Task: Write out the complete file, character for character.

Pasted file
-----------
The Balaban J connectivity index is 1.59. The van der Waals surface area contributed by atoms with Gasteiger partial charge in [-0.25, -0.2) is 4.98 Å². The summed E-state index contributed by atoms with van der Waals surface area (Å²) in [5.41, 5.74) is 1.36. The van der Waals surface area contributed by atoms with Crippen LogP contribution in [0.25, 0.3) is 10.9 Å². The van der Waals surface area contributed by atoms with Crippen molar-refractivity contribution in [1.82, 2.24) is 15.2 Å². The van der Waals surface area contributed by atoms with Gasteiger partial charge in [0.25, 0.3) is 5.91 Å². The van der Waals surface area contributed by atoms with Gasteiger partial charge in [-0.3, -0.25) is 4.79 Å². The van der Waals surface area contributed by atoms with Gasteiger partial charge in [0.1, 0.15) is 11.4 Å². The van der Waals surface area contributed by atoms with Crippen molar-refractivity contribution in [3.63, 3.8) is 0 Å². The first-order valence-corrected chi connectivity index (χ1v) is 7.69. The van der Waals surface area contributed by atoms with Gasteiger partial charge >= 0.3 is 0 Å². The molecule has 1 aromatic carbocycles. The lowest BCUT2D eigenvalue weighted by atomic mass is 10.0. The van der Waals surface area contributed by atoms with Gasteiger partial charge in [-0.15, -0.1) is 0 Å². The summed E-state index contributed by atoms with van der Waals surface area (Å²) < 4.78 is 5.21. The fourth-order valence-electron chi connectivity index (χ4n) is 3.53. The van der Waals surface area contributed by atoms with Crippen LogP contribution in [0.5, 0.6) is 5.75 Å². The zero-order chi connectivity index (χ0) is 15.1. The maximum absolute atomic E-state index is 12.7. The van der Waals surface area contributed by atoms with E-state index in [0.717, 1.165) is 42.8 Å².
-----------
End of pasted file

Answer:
The Balaban J connectivity index is 1.59. The van der Waals surface area contributed by atoms with Gasteiger partial charge in [-0.25, -0.2) is 4.98 Å². The summed E-state index contributed by atoms with van der Waals surface area (Å²) in [5.41, 5.74) is 1.36. The van der Waals surface area contributed by atoms with Crippen LogP contribution in [0.25, 0.3) is 10.9 Å². The van der Waals surface area contributed by atoms with Crippen molar-refractivity contribution in [1.82, 2.24) is 15.2 Å². The van der Waals surface area contributed by atoms with Gasteiger partial charge in [0.25, 0.3) is 5.91 Å². The van der Waals surface area contributed by atoms with Gasteiger partial charge in [-0.3, -0.25) is 4.79 Å². The van der Waals surface area contributed by atoms with Gasteiger partial charge in [0.1, 0.15) is 11.4 Å². The van der Waals surface area contributed by atoms with Crippen molar-refractivity contribution in [3.63, 3.8) is 0 Å². The first-order valence-corrected chi connectivity index (χ1v) is 7.69. The van der Waals surface area contributed by atoms with Gasteiger partial charge >= 0.3 is 0 Å². The molecule has 1 aromatic carbocycles. The lowest BCUT2D eigenvalue weighted by atomic mass is 10.0. The van der Waals surface area contributed by atoms with Gasteiger partial charge in [-0.15, -0.1) is 0 Å². The summed E-state index contributed by atoms with van der Waals surface area (Å²) < 4.78 is 5.21. The fourth-order valence-electron chi connectivity index (χ4n) is 3.53. The van der Waals surface area contributed by atoms with Crippen LogP contribution in [0.5, 0.6) is 5.75 Å². The zero-order chi connectivity index (χ0) is 15.1. The maximum absolute atomic E-state index is 12.7. The van der Waals surface area contributed by atoms with E-state index in [0.717, 1.165) is 42.8 Å².